“You do kind of live with what Khalif gives you,” Temple Coach Fran Dunphy said Saturday. “Most of it is good. And there’s some that will drive you a little bit crazy.”
No, Wyatt won’t be a lottery pick in the NBA draft this June, but that’s hardly a reflection of what he does on the court. Perhaps no single player in this tournament is as valuable to his team as Wyatt. “As he goes, we go,” Dunphy said. And if No. 9 Temple has any shot Sunday at upsetting Indiana, the top seed in the East Region, it will be because of Wyatt and his unorthodox game.
The Hoosiers will take the court with two possible lottery picks and a handful of future NBA players on the roster. Still, Wyatt, far from the fastest or strongest on his own team, has the potential to attract as many eyeballs at University of Dayton Arena.
“Khalif Wyatt takes a back seat to no one in the country right now,” Indiana Coach Tom Crean said, “when it comes to being a complete guard.”
In the Owls’ opening-round win over No. 8 North Carolina State on Friday, Wyatt had 31 points, five assists and three steals. He did all that despite missing two minutes early in the second half after aggravating a thumb injury and playing the rest of the game through pain.
Wyatt said X-rays were negative, but he practiced Saturday with his thumb wrapped. He’s hoping he can play without restraints by tip-off Sunday.
“I don’t think it’s a huge concern,” Dunphy said. “And even if it were, he’s not going to let me take him out of a game. He wants to play.”
It’s not easy to scout Wyatt because there’s an unpredictable quality to his game and a willingness to go with his gut whenever the ball is in his hands. Confidence does not appear to be a problem.
“I don’t know the young man, but he knows he’s really good,” Crean said. “You can tell that there’s no moment that’s too big for him. The bigger the stage, it doesn’t make any difference.”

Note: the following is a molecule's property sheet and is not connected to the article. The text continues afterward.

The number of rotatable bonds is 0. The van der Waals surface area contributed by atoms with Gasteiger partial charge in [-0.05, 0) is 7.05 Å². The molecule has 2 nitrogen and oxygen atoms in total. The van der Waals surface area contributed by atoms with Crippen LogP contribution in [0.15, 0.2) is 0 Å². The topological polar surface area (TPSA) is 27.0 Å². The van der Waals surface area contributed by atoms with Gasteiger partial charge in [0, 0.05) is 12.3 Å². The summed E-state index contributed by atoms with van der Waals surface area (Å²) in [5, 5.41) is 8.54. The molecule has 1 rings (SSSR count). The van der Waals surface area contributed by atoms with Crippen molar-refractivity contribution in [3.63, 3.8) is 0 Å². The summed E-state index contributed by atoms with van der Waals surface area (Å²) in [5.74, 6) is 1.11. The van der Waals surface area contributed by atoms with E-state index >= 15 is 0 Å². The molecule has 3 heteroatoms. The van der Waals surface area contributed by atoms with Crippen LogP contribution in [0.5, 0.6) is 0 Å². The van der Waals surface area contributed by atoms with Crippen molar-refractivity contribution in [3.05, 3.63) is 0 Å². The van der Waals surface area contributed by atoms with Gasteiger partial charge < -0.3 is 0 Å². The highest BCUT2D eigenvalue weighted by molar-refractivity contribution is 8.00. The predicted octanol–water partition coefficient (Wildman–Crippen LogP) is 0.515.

There can be drawbacks to that self-assuredness. Wyatt was a two-star recruit, playing his high school ball in Norristown, Pa. Dunphy wasn’t sure how exactly Wyatt’s game would develop, but he brought him to Temple, where Wyatt spent much of his freshman year observing.
“He was just getting used to me and me [to] him,” Dunphy said. “We didn’t hit it off all that great. . . . He had his way of doing things and I had mine. We were trying to get together on it, but he was a pain in the butt sometimes. He’ll be the first to tell you.”
As Wyatt’s relationship with the coach grew, his role on the team grew. There were, however, some bumps in the road. Last season, for example, Dunphy cited disciplinary reasons in holding Wyatt out of the starting lineup for three games, including once in the Atlantic 10 tournament. And before this season started, he made headlines for a run-in with the law. Last June, Wyatt was celebrating his 21st birthday in Atlantic City when he was arrested for soliciting a police officer who was posing as a prostitute. He was eventually fined $1,000 and sentenced to community service.
“Coach Dunphy has definitely made me — well, him and the rest of the staff, definitely — made me a better player and better person,” Wyatt said. “Definitely owe a lot to my coaches and my teammates.”
This season, Wyatt has evolved into a more consistent and dependable teammate. He finds ways to score. When his shots aren’t falling, he gets to the free throw line. In the conference tournament, he shot 1 of 8 behind the three-point arc but managed 30 points against VCU. And Friday against N.C. State, Wyatt was 1 of 7 on three-point attempts yet scored a tournament-high 31, thanks in part to 14 free throw attempts.
“Whether you score a lot of points or you don’t, you just want to make sure that you left it all out there,” Wyatt said.